Amino acids are much more than passive building blocks for protein. Many have specific and important functions of their own. The amino acid glutamine is a great example.
Your body's most important fuel source is glucose (blood sugar), which you get from the sugars and starches (carbohydrate) in your diet. Your body does everything in its power to preserve its glucose supply. But when glucose is in short supply your body can also make it from certain amino acids like glutamine (Nurjhan et al., 1995; Stumvoll et al., 1999).
So as you eat less carbohydrate you convert more glutamine into glucose. This process requires energy, which in this case comes from burning fat. This is at least part of the reason why glutamine supplementation can stimulate the metabolic (calorie-burning) rate in healthy humans (Hankard et al., 1996).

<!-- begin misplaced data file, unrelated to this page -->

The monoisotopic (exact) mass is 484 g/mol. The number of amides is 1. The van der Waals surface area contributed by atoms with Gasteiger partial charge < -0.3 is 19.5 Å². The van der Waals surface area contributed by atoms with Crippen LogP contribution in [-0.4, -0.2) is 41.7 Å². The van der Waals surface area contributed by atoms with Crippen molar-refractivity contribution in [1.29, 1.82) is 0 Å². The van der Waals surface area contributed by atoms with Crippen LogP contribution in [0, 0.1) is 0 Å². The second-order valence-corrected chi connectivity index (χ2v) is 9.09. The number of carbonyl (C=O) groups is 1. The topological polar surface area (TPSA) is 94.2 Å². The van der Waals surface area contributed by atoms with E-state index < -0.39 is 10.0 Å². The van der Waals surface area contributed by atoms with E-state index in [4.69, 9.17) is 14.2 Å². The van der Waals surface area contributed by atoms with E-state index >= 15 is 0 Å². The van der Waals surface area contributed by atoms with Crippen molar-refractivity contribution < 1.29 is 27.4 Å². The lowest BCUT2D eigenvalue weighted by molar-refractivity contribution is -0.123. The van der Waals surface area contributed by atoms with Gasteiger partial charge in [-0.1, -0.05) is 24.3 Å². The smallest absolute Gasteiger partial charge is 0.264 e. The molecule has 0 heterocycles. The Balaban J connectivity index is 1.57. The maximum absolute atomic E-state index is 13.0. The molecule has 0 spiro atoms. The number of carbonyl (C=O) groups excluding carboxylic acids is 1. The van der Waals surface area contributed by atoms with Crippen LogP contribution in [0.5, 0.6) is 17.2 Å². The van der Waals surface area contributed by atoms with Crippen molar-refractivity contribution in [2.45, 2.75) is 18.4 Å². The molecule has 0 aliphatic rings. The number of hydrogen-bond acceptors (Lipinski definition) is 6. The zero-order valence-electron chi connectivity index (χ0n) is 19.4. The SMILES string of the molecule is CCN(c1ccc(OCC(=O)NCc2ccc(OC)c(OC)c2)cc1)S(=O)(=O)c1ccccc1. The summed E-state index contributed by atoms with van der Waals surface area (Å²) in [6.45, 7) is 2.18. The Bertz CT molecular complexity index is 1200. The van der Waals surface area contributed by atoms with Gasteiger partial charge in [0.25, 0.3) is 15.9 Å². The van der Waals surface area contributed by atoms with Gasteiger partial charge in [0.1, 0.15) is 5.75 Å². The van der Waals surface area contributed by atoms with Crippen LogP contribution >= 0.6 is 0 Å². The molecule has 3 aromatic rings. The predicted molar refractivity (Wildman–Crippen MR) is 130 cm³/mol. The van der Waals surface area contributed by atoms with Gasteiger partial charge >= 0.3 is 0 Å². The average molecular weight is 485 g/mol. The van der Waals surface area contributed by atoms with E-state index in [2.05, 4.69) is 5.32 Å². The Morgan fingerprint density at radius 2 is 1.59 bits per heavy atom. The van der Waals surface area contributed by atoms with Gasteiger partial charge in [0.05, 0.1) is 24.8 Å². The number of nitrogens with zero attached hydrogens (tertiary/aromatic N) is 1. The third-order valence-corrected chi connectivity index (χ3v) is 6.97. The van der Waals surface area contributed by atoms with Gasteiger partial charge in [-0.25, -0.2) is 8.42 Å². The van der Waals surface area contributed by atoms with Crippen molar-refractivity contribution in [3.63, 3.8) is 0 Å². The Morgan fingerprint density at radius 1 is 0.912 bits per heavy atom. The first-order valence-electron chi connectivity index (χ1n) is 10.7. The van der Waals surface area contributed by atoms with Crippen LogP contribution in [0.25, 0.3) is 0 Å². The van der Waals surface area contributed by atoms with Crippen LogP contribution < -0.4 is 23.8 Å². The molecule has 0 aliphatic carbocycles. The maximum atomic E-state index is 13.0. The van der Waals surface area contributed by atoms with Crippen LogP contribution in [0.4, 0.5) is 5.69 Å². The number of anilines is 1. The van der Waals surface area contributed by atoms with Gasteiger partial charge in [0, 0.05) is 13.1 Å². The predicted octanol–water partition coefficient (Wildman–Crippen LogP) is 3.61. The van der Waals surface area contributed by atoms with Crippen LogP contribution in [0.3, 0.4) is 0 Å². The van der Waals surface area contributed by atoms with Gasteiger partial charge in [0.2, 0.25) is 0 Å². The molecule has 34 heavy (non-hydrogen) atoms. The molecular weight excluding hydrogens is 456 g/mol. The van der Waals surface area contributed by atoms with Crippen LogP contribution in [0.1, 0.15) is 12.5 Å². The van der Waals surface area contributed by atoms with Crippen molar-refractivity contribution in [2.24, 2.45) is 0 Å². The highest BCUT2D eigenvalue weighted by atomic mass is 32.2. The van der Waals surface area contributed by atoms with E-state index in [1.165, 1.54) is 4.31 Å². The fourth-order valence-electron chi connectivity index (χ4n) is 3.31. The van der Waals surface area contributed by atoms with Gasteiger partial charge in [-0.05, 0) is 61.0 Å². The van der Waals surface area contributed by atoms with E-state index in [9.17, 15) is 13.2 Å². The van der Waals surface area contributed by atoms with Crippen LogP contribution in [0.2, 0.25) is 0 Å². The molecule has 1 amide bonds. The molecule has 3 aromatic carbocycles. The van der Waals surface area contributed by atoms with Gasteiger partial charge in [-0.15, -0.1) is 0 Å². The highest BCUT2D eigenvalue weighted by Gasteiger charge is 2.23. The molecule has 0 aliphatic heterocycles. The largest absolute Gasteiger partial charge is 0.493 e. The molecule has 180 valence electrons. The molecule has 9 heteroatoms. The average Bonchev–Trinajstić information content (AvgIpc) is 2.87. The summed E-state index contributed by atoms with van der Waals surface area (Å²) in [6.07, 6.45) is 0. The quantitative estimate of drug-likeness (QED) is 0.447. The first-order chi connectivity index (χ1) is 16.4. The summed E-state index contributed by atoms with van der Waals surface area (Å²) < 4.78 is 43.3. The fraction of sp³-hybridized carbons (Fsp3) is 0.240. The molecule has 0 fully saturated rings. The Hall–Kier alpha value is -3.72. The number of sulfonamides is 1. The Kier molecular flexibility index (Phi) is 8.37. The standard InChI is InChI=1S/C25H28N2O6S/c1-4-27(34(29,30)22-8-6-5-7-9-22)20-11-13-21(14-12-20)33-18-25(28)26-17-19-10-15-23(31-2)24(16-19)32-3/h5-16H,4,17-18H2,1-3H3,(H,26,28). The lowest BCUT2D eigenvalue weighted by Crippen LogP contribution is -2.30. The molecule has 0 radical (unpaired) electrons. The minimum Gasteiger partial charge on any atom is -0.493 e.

Being an important source of glucose, glutamine may be especially valuable if you are following a carb-restricted diet. Intense workouts lower muscle and liver glycogen contents (glycogen is the storage form of glucose). After working out, your body relies heavily on glutamine to replenish glycogen (Bowtell et al., 1999).
Five to eight grams of L-glutamine consumed post-workout seems to be effective in accelerating glycogen recovery (Bowtell et al., 1999). Make sure your protein powder or meal replacement has a few grams of glutamine in each serving (or add L-glutamine to them) if you want to 'swell' your muscles up with glycogen faster than normal after training.Glutamine is also a key nutrient for immune health because it is the preferred fuel source for many types of immune cells. It's also used for energy and maintenance by intestinal cells and helps the body maintain proper pH levels.